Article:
About 31,400 borrowers were eligible for an automatic closed school discharge, and about 30,000 borrowers received those discharges between Nov. 1, 2013, and Dec. 31, 2019, according to data from Federal Student Aid. There is no data available on the approval of borrowers who have manually requested a release.

You can pursue the defense of the borrower until reimbursement

If you have already graduated and your school is closing, you will not be eligible for loan release. But if you can prove that your university defrauded you in some way, you can ask for forgiveness by defense of the borrower to repayment.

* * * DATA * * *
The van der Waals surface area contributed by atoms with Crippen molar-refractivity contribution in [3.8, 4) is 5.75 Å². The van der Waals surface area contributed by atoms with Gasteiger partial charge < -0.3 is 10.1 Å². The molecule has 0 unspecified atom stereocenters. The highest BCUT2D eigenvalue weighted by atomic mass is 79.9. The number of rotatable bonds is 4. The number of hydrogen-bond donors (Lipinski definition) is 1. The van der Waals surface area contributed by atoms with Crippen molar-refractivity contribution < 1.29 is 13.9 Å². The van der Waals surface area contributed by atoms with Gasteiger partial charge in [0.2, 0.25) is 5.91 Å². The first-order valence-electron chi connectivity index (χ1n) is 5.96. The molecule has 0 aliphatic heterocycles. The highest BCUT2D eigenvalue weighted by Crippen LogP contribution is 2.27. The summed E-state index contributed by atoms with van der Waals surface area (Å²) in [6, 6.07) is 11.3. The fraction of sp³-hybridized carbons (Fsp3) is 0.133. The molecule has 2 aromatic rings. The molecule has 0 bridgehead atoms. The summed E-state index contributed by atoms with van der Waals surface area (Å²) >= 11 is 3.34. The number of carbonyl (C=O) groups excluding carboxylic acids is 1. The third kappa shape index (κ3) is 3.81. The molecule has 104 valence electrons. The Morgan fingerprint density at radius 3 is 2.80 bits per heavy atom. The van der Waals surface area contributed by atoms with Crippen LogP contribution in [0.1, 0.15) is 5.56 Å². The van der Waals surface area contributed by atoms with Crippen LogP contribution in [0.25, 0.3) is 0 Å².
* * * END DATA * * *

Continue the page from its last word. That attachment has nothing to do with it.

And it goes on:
“You shouldn’t just assume that if your school closes they’ll forgive you your loans,” says Baum. “The question is: can you show that it really hurt you financially?”

The borrower’s defense against repayment is much more difficult to obtain than a closed school exit. According to February 2020 data from the Ministry of Education, only 16% of the 300,000 applications submitted had been approved since the program’s inception, and 217,000 are still pending.

This article is reproduced with permission from NerdWallet.

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Anna Helhoski is a writer at NerdWallet. Email: [email protected] Twitter: @AnnaHelhoski.